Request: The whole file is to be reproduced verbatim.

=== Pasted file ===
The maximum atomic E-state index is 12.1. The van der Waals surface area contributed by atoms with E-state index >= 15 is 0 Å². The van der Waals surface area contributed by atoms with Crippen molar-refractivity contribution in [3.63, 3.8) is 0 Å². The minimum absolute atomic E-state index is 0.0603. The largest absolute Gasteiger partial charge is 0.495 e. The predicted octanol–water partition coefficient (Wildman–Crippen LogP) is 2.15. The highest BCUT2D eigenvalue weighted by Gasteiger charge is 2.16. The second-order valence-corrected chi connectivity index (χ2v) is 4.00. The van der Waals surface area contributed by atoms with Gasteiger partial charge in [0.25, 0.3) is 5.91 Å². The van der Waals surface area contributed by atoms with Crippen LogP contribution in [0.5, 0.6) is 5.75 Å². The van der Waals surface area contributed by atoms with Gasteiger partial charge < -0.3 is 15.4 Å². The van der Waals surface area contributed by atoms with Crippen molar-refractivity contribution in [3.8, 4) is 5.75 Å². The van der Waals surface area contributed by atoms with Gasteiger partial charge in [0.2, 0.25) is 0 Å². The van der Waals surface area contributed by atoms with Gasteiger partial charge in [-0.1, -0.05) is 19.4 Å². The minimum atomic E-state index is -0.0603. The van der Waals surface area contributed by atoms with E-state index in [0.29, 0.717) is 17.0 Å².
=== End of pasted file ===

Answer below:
The maximum atomic E-state index is 12.1. The van der Waals surface area contributed by atoms with E-state index >= 15 is 0 Å². The van der Waals surface area contributed by atoms with Crippen molar-refractivity contribution in [3.63, 3.8) is 0 Å². The minimum absolute atomic E-state index is 0.0603. The largest absolute Gasteiger partial charge is 0.495 e. The predicted octanol–water partition coefficient (Wildman–Crippen LogP) is 2.15. The highest BCUT2D eigenvalue weighted by Gasteiger charge is 2.16. The second-order valence-corrected chi connectivity index (χ2v) is 4.00. The van der Waals surface area contributed by atoms with Gasteiger partial charge in [0.25, 0.3) is 5.91 Å². The van der Waals surface area contributed by atoms with Crippen LogP contribution in [0.5, 0.6) is 5.75 Å². The van der Waals surface area contributed by atoms with Gasteiger partial charge < -0.3 is 15.4 Å². The van der Waals surface area contributed by atoms with Crippen molar-refractivity contribution in [3.8, 4) is 5.75 Å². The van der Waals surface area contributed by atoms with Gasteiger partial charge in [0.2, 0.25) is 0 Å². The van der Waals surface area contributed by atoms with Gasteiger partial charge in [-0.1, -0.05) is 19.4 Å². The minimum atomic E-state index is -0.0603. The van der Waals surface area contributed by atoms with E-state index in [0.29, 0.717) is 17.0 Å².